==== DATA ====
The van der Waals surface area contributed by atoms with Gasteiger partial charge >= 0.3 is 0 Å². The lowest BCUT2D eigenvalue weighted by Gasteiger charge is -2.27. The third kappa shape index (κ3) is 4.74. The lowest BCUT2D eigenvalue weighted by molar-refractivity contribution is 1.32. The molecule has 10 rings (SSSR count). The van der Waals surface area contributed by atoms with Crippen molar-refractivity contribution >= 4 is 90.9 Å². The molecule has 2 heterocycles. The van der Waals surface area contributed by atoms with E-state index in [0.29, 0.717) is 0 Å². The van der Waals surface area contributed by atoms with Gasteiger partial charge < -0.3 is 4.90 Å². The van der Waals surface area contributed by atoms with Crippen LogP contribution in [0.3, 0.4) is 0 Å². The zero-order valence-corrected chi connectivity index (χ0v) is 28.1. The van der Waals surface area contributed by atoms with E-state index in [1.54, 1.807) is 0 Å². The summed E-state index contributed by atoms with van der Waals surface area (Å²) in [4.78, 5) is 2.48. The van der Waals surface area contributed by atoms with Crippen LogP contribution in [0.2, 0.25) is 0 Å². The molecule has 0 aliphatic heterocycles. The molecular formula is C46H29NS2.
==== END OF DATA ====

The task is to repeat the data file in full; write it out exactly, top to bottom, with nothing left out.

The van der Waals surface area contributed by atoms with Gasteiger partial charge >= 0.3 is 0 Å². The lowest BCUT2D eigenvalue weighted by Gasteiger charge is -2.27. The third kappa shape index (κ3) is 4.74. The lowest BCUT2D eigenvalue weighted by molar-refractivity contribution is 1.32. The molecule has 10 rings (SSSR count). The van der Waals surface area contributed by atoms with Crippen molar-refractivity contribution >= 4 is 90.9 Å². The molecule has 2 heterocycles. The van der Waals surface area contributed by atoms with E-state index in [0.29, 0.717) is 0 Å². The van der Waals surface area contributed by atoms with Gasteiger partial charge < -0.3 is 4.90 Å². The van der Waals surface area contributed by atoms with Crippen LogP contribution in [0.3, 0.4) is 0 Å². The zero-order valence-corrected chi connectivity index (χ0v) is 28.1. The van der Waals surface area contributed by atoms with E-state index in [1.54, 1.807) is 0 Å². The summed E-state index contributed by atoms with van der Waals surface area (Å²) in [4.78, 5) is 2.48. The van der Waals surface area contributed by atoms with Crippen LogP contribution in [0.2, 0.25) is 0 Å². The molecule has 0 aliphatic heterocycles. The molecular formula is C46H29NS2.